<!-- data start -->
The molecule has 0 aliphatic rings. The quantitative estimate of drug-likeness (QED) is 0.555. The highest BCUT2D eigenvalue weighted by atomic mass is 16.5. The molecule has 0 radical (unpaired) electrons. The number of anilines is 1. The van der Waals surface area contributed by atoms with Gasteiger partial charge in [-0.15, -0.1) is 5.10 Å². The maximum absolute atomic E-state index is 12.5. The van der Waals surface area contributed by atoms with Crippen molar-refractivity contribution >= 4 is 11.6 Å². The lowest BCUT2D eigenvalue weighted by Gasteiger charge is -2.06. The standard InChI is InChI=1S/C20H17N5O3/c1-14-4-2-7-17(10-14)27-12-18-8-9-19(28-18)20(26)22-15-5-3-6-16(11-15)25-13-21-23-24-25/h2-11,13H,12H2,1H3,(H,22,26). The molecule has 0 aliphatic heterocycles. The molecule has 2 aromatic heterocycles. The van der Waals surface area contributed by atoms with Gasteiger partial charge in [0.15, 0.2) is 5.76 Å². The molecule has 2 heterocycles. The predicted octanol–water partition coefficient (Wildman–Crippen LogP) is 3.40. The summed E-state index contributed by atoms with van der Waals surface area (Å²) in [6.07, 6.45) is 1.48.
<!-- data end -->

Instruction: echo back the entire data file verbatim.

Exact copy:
The molecule has 0 aliphatic rings. The quantitative estimate of drug-likeness (QED) is 0.555. The highest BCUT2D eigenvalue weighted by atomic mass is 16.5. The molecule has 0 radical (unpaired) electrons. The number of anilines is 1. The van der Waals surface area contributed by atoms with Gasteiger partial charge in [-0.15, -0.1) is 5.10 Å². The maximum absolute atomic E-state index is 12.5. The van der Waals surface area contributed by atoms with Crippen molar-refractivity contribution >= 4 is 11.6 Å². The lowest BCUT2D eigenvalue weighted by Gasteiger charge is -2.06. The standard InChI is InChI=1S/C20H17N5O3/c1-14-4-2-7-17(10-14)27-12-18-8-9-19(28-18)20(26)22-15-5-3-6-16(11-15)25-13-21-23-24-25/h2-11,13H,12H2,1H3,(H,22,26). The molecule has 0 aliphatic heterocycles. The molecule has 2 aromatic heterocycles. The van der Waals surface area contributed by atoms with Gasteiger partial charge in [0.15, 0.2) is 5.76 Å². The molecule has 2 heterocycles. The predicted octanol–water partition coefficient (Wildman–Crippen LogP) is 3.40. The summed E-state index contributed by atoms with van der Waals surface area (Å²) in [6.07, 6.45) is 1.48.